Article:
Worksets used to control visiblity and graphics are a big no-no.

Can we, as a community, agree that using worksets to control visibility of elements is a horrible idea? There have been a number of models in my recent years where elements’ visibility are controlled based on the workset they are modeled on.

Yes, it is easier to turn off multiple worksets based on your personal preference, but on a 500,000 square foot project with over 30 MEP engineers, designers, and BIM Specialists working simultaneously on it, you are asking for trouble.

Unfortunately, there have been more than a few models that I’ve seen set up this way and I will chalk it up to lack of experience. Below are a few reasons you should not use worksets to control visibility. Please take this advice into consideration before you set up your first Revit MEP model.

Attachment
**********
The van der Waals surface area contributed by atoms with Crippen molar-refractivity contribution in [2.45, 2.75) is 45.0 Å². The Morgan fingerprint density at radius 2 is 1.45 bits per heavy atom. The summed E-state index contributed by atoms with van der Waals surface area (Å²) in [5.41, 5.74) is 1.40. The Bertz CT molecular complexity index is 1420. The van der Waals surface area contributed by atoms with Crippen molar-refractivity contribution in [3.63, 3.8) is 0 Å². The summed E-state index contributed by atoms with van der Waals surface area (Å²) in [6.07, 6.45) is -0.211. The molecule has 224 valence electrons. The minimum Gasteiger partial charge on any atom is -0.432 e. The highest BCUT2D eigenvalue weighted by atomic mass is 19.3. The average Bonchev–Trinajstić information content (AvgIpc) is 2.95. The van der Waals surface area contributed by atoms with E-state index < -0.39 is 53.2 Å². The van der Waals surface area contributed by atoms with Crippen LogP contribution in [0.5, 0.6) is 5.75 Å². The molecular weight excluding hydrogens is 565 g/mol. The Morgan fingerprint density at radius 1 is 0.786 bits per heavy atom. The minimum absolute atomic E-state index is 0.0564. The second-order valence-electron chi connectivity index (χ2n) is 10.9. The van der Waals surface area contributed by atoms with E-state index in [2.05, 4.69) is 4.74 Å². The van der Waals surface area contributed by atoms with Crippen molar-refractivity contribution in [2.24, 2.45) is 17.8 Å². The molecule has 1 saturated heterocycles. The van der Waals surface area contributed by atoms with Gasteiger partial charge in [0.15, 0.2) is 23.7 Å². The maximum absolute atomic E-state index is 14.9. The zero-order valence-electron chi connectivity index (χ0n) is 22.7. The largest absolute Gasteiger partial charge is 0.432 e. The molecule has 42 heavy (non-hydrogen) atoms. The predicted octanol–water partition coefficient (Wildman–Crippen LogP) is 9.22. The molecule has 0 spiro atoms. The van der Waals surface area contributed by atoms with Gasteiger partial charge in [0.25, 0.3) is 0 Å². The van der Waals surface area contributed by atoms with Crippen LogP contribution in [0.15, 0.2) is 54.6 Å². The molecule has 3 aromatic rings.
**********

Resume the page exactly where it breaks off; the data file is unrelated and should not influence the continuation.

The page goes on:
• HUMAN ERROR: You are risking someone putting something on the wrong workset and it showing up on a view that you did not intend it to.
  • INABILITY TO USE WORKSHARING PROPERLY: Worksets were designed to help users share a model by checking entire worksets out. If elements’ V/G settings are controlled with worksets, you lose the ability to check worksets in and out using a workflow that makes sense.
  • THERE ARE NO LAYERS IN REVIT: If your views’ V/G settings are reliant on worksets, then it appears that you have successfully created AutoCAD-style layers in Revit. This is not a good thing! Layers have always been a struggle and do not contain intelligence in the true BIM fashion.
  • YOU ARE USING A SINGLE PARAMETER: Visibility and Graphics should be controlled using filters so that you will have the ability to utilize the infinite number of parameters to turn things on or off, change colors, customize line weights, and more.

Revit has extremely powerful visibility and graphics control right out of the box, without having to create any extra steps other than the initial setup of your templates. Revit was designed to control elements by categories, filters, and phases (more on each of these topics later).

While it is somewhat easy to assign a workset with each element in your model you are trusting that all of your users will put elements on the proper workset. Think about it this way, how often have you seen AutoCAD objects drawn on the wrong layer?